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In Goodbye, Apostrophe, his first new collection in more than a decade, nationally recognized and prize-winning poet Peter Schmitt has assembled nearly fifty poems notable for their range and emotional power. From the hard lessons of childhood to the loss of parents, these poems confront the challenging issues of our time, including race, religion, abuse of varying kinds, and reflexive political correctness.
About the Author
Peter Schmitt is the author of five previous collections of poems, including Renewing the Vows (David Robert Books), and is the winner of the Lavan Award from The Academy of American Poets. He lives and teaches in Miami, Florida.
"Peter Schmitt presents a compelling, responsible, deeply felt and even exalted imagination that knows its way about the various worlds of immediacy, memory, dream, or fantasy, that we all inhabit in one way or another. His range is exemplary and, most persuasively of all, his poems are altogether without pretensions, as if they had been smelted down to draw off any possible impurities. They exhibit, in consequence, the ring of integrity so rare that it deserves the honor of our delight and gratitude." —Anthony Hecht, Pulitzer Prize-winning poet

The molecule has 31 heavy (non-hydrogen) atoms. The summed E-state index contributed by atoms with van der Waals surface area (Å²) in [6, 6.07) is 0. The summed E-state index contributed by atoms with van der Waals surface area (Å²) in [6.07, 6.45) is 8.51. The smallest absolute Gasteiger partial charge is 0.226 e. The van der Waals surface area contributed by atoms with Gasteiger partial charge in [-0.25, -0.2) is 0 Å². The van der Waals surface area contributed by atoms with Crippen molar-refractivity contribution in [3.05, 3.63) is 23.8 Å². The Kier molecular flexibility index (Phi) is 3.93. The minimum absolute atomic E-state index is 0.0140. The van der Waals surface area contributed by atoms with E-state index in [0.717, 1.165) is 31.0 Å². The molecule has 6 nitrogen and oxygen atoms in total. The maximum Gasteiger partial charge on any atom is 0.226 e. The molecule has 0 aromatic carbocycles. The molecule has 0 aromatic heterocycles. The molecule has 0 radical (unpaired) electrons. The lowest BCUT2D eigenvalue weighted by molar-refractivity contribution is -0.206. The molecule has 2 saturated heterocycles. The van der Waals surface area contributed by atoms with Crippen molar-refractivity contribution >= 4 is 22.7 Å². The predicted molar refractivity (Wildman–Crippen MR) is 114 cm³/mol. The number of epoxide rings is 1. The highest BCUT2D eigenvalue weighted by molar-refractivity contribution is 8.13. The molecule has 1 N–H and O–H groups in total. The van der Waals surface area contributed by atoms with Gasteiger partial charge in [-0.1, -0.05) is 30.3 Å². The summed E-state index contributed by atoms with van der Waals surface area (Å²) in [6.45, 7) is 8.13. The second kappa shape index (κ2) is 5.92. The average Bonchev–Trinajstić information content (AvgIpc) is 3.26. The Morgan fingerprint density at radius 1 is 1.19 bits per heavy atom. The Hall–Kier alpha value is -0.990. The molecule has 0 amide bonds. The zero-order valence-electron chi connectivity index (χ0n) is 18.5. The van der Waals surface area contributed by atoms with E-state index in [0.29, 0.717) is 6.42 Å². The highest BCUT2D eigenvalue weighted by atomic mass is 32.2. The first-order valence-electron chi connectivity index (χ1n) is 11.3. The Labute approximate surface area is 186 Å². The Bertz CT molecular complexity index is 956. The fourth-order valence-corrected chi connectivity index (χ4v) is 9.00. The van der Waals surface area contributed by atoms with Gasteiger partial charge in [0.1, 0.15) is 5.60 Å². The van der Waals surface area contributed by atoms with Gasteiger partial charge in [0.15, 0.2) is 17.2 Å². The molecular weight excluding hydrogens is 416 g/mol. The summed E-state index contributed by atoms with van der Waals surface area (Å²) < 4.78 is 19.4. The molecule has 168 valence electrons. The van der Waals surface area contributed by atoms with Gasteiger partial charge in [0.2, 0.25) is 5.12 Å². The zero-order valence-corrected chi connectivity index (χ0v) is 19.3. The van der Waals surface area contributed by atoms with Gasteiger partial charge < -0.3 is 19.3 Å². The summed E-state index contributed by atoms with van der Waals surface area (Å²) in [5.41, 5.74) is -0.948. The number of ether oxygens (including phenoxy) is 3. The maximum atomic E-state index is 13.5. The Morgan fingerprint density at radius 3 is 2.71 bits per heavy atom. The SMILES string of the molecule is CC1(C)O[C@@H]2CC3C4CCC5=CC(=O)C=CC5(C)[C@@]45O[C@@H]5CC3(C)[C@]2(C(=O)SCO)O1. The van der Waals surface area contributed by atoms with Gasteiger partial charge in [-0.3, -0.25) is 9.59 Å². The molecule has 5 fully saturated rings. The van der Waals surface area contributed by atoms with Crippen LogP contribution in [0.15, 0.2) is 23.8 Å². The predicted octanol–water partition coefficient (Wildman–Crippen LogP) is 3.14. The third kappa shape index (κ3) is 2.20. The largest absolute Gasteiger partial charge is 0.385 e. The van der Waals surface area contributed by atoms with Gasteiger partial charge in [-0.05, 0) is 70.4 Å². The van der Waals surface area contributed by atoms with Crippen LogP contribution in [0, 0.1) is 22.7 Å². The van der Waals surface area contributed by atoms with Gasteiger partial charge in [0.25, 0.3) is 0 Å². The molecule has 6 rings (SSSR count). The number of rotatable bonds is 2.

"Peter Schmitt's poems are elegantly simple. Within a straightforward style are subtleties of discovery and recognition. I am delighted by its evident authenticity amid so much current poetry that is self-consciously overelaborated and dishonest. Peter Schmitt takes profundity by surprise, himself surprised, it seems, at what he has found--he had not stalked it. He gives his attention generously to what he observes, to detail as to mass. A real poet." —Denise Levertov, Robert Frost Medal-winning poet
"Peter Schmitt is a kind of poet I particularly admire, a kind lately too much in the minority: one who writes lucid poems in precise language about life as it is." —Donald Justice, Pulitzer Prize-winning poet